8 ways of Lean Manufacturing

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Lean methodology is all about the removal of waste within an operation. Lean waste management comes in many forms such as time, material, labor, etc., and it can prove to be one of the heaviest drains on profitability. In today’s time, lean manufacturing has identified 8 types of waste that don’t transform raw materials into an item that the customer will pay for.

  1. Transportation- When a plant design is poor, it causes waste in transportation. This can also lead to other wastes such as waiting or motion and can impact overhead costs like higher energy costs, fuel, etc. Value stream mapping and substantial changes in factory layout can reduce this waste.
  2. Inventory- Where there are holding costs, there is inventory waste. This can be caused due to purchasing or poor forecasting. It can also happen when the process link between manufacturing and purchasing is poorly designed. Purchasing raw materials when needed and reducing WIP can reduce inventory waste.
  3. Motion- Motion waste can prove to be expensive. Apart from raw materials, excess physical motion such as lifting and bending can result in non-value-added time and increased cost. However, with the help of efficient workplace design and facility layout, this waste can be taken care of.
  4. Waiting- This waste is not restricted to not only humans but idle equipment as well. It can also cause additional waste in the form of standard work not being followed or shortcuts being taken. Mitigating waiting waste can be achieved by improving process design and the creation of standard work.
  5. Overproduction – When certain components are produced more than needed, overproduction occurs. This causes a caterpillar effect in the production flow, which leads to staging and requires labor to move the WIP additional times. It can also hide defects that could’ve been caught if the processes were balanced. There are several tools that can control overproduction. Takt time is one of them that balances production rates between cells and departments. Measured jobs allow reduced set-up time, which further facilitates small batch flow.
  6. Over Processing- Whenever this happens, you know that the entire design process has been compromised upon. Some of the reasons behind excess processing can be lack of communication, data duplication, human error, etc. Process mapping can be really helpful to eliminate excess processing and optimize workflow. Besides, process mapping helps reporting, signoffs, and document control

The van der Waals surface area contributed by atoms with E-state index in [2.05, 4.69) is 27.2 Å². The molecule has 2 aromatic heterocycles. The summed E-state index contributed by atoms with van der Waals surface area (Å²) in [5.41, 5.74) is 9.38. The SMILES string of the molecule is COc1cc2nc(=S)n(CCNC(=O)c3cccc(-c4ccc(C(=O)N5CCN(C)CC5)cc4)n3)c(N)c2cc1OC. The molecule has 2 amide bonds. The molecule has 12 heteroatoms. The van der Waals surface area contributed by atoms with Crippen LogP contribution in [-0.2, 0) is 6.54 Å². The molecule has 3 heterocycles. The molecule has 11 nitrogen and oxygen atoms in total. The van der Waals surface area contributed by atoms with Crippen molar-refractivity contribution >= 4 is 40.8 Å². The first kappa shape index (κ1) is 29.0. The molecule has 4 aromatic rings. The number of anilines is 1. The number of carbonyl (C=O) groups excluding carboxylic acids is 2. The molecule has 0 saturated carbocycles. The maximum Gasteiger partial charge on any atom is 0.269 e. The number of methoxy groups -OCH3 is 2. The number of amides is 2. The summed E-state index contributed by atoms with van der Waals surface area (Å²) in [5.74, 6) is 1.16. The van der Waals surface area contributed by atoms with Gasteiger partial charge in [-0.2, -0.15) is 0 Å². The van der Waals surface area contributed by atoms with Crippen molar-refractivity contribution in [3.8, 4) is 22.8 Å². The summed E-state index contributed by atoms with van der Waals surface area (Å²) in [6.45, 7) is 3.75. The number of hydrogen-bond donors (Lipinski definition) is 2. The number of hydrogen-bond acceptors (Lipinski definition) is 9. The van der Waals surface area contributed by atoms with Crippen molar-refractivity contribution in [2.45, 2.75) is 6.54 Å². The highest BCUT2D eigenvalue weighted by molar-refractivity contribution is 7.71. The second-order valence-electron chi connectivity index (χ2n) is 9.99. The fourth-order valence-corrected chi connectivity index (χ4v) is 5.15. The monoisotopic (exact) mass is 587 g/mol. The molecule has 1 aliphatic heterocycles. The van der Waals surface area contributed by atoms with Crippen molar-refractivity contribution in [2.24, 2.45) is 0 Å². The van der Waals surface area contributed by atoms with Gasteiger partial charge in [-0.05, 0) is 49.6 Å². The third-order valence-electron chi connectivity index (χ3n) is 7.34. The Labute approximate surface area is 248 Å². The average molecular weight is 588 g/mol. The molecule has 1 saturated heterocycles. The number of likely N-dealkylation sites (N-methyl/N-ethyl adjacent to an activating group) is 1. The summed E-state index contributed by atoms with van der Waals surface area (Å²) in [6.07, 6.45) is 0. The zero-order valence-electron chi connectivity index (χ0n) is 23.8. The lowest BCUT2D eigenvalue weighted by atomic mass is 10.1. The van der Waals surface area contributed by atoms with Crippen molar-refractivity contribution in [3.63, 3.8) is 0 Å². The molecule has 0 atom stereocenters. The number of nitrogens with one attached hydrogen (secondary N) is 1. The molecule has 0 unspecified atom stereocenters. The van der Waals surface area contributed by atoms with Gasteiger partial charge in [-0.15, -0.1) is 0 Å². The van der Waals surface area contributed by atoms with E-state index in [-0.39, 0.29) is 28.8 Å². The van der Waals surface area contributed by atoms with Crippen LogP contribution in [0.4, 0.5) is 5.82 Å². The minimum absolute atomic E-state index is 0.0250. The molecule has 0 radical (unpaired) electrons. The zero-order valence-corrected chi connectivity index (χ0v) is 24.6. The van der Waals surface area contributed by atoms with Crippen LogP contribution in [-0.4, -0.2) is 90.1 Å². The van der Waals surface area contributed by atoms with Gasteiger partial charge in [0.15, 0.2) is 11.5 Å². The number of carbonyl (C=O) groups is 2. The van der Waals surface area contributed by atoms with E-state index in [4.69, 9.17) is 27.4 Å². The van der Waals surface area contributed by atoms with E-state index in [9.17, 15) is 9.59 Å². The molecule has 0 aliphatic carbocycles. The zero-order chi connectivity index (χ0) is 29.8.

7. Defects- Defect impact resources, money, time, and most importantly customer satisfaction. Defects within a manufacturing environment consist of a lack of proper documentation or standards, poor design, and lack of quality control. Formalizing document control and adhering to thorough quality check methods in all production phases are bound to control defect waste.
  8. Skills- This type of waste occurs when a company fails to utilize its potential employee talent to its potential. It can cause assigning wrong tasks to employees or tasks they were not properly trained for. By engaging with employees and taking their ideas forward, along with providing training and growth opportunities, elimination of this waste is surely possible.

These 8 wastes are easy to understand and memorize. However, when it comes to implementation, there are numerous challenges a company faces. Why? Because lean demands change. Change demands the attitude of acceptance of every individual who is a part of the process. To become global leaders, you should understand that there is a continuous journey towards improvement. However small or big, always look for ways to do things better.


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